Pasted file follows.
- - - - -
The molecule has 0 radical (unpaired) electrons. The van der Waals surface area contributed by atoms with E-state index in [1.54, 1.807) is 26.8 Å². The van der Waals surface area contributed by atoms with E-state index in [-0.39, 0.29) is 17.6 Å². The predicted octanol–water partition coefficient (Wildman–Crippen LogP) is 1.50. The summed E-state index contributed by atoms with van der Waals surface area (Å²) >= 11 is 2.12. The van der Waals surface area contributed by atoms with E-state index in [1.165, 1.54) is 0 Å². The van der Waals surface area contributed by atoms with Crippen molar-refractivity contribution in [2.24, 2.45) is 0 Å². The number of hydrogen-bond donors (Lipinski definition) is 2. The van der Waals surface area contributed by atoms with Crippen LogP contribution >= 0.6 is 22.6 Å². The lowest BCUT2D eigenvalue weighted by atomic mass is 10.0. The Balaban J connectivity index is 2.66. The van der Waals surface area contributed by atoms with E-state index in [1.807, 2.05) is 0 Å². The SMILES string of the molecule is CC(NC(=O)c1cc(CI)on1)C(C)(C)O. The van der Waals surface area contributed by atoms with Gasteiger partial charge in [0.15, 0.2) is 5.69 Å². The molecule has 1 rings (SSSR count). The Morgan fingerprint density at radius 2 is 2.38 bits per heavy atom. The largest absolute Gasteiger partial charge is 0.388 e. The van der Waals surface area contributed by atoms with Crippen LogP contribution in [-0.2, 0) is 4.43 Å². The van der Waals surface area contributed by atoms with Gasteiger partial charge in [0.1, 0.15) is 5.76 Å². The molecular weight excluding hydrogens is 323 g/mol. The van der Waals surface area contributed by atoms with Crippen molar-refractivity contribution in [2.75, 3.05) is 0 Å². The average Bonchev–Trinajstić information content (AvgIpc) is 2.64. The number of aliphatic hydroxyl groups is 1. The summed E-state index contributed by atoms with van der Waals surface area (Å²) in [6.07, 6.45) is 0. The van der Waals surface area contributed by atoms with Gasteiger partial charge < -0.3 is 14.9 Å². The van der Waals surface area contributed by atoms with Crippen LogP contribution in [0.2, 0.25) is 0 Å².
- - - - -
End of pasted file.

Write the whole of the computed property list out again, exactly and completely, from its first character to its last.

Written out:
The molecule has 0 radical (unpaired) electrons. The van der Waals surface area contributed by atoms with E-state index in [1.54, 1.807) is 26.8 Å². The van der Waals surface area contributed by atoms with E-state index in [-0.39, 0.29) is 17.6 Å². The predicted octanol–water partition coefficient (Wildman–Crippen LogP) is 1.50. The summed E-state index contributed by atoms with van der Waals surface area (Å²) >= 11 is 2.12. The van der Waals surface area contributed by atoms with E-state index in [1.165, 1.54) is 0 Å². The van der Waals surface area contributed by atoms with Crippen molar-refractivity contribution in [2.24, 2.45) is 0 Å². The number of hydrogen-bond donors (Lipinski definition) is 2. The van der Waals surface area contributed by atoms with Crippen LogP contribution >= 0.6 is 22.6 Å². The lowest BCUT2D eigenvalue weighted by atomic mass is 10.0. The Balaban J connectivity index is 2.66. The van der Waals surface area contributed by atoms with E-state index in [1.807, 2.05) is 0 Å². The SMILES string of the molecule is CC(NC(=O)c1cc(CI)on1)C(C)(C)O. The van der Waals surface area contributed by atoms with Gasteiger partial charge in [0.15, 0.2) is 5.69 Å². The molecule has 1 rings (SSSR count). The Morgan fingerprint density at radius 2 is 2.38 bits per heavy atom. The largest absolute Gasteiger partial charge is 0.388 e. The van der Waals surface area contributed by atoms with Crippen LogP contribution in [-0.2, 0) is 4.43 Å². The van der Waals surface area contributed by atoms with Gasteiger partial charge in [0.1, 0.15) is 5.76 Å². The molecular weight excluding hydrogens is 323 g/mol. The van der Waals surface area contributed by atoms with Crippen molar-refractivity contribution in [2.75, 3.05) is 0 Å². The average Bonchev–Trinajstić information content (AvgIpc) is 2.64. The number of aliphatic hydroxyl groups is 1. The summed E-state index contributed by atoms with van der Waals surface area (Å²) in [6.07, 6.45) is 0. The van der Waals surface area contributed by atoms with Gasteiger partial charge < -0.3 is 14.9 Å². The van der Waals surface area contributed by atoms with Crippen LogP contribution in [0.2, 0.25) is 0 Å².